"Wasn't he gay?" That's what people often ask me when they learn that I'm working on a book about Fred Rogers -- the beloved creator, writer, and host of Mister Rogers' Neighborhood. I've come to believe that the question, however intended, reveals just as much about the questioners as it does about Rogers.
Sure, the question makes complete sense if a lack of machismo means that a man is gay. After all, Fred Rogers was the opposite of macho. He showed no hint of physical brawn; his chin was weak, his muscles underdeveloped, and his face smooth. Nor was he aggressive. He talked softly and carried no stick; his spirit was gentle and tender, patient and trustworthy, and receptive and loving. A model of male softness and sensitivity, Rogers cut a striking figure on and off television.
But wait a second: Lots of gay men are tough guys -- muscular, aggressive, and downright rough. So the mere fact that Rogers was the opposite of macho really proves nothing about his sexual orientation.
The question is also reasonable if gay men prefer that their friends and social groups be gay or at least gay-friendly. After all, Fred Rogers knowingly hired gays to appear on Mister Rogers' Neighborhood, even counting two of them, John Reardon and Francois Clemmons, among his closest personal friends. Rogers also attended a Presbyterian church in Pittsburgh that remains well known for welcoming the LGBT community and supporting its full inclusion at all denominational levels.
But wait another second: Isn't it true that some gay men don't use sexual orientation as the major criterion when selecting their best friends, and that others even closely identify with institutions and movements that are historically and vehemently anti-gay, like the Catholic Church, conservative Protestant churches, and the Boy Scouts of America? If this is indeed true, Rogers' choice of friends and church also doesn't give us any firm evidence about his sexual orientation.
The nagging question is also understandable if we acknowledge that gay men of Rogers' generation (and discretion) often hid their gay sexuality by marrying women and having children, all the while engaging in gay sex on the sly. Rogers was married to one woman, Joanne, for almost all his adult life, and their relationship, by all accounts a loving and devoted one, resulted in the birth of two sons. But there's a significant point to add here: There's no publicly available evidence that Rogers ever engaged in gay sex.
OK, but don't we also have to concede that some (heterosexually married or single) gay men, for a wide variety of reasons, don't engage in gay sex? I can easily think of a famous name or two I'd rather not mention here. And if this is the case, we're still left unsure about Rogers' sexual orientation -- much, I suspect, as others are about, well, our orientations.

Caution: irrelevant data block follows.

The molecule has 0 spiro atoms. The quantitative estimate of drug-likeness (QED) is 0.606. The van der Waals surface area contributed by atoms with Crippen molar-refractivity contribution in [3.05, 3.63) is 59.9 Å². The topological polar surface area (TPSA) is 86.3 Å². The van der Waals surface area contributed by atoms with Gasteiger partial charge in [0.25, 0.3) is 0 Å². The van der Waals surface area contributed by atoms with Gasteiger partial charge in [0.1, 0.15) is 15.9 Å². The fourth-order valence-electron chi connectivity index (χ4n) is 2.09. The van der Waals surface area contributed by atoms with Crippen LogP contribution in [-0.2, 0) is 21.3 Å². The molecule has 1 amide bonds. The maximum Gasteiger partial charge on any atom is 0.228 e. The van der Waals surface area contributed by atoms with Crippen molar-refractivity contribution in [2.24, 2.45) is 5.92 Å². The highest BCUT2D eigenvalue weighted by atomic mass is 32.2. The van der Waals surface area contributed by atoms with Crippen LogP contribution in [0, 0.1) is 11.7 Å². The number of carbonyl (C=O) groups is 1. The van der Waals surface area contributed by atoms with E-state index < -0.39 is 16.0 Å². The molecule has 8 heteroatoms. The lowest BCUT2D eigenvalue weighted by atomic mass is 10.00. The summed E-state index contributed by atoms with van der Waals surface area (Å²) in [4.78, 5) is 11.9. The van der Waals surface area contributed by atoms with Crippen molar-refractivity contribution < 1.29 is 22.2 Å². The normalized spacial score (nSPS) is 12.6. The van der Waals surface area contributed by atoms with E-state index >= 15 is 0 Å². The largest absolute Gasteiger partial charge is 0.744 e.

Everything becomes a bit more complicated when we consider that in the late 1960s Rogers encouraged Francois Clemmons, who played the role of Officer Clemmons, to remain in the closet, marry a woman, and focus on his singing career as ways to rein in and channel his gay sexual orientation. Rogers evidently believed Clemmons would tank his career had he come out as a gay man in the late 1960s.
But -- and this is a crucial point -- Rogers later revised his counsel to his younger friend. As countless gays came out more publicly following the Stonewall uprising, Rogers even urged Clemmons to enter into a long-term and stable gay relationship. And he always warmly welcomed Clemmons' gay friends whenever they visited the television set in Pittsburgh.
Nevertheless, Rogers was never a public advocate of gay rights, even in the post-Stonewall era, and he told colleagues that a public stance on the issue would alienate many of the viewers he wanted to reach with his message.
And what was that message?
"I like you just the way you are."
Unconditional acceptance, arguably the most positive and compassionate message that any gay child, youth, or adult could find anywhere on television during Rogers' tenure.
Perhaps it's this queer- and straight-friendly message that we would do well to recall as we wonder about Rogers' sexual orientation, revealing so many of our prejudices along the way, deep-seated prejudices about the lives of gays and straights and about our own uneasiness with sexual orientations and behaviors.
At last, perhaps we should turn the camera lens toward ourselves and assure Fred Rogers that we like him just as he was: the opposite of machismo, a loving husband and father, a close friend and employer of gays, a man who grew to support at least one friend's desire for an openly gay relationship and, above all else, a compassionate human being who assured each of us that, no matter who we are or what we do, we are always and everywhere lovable and capable of loving...
Just as they are.
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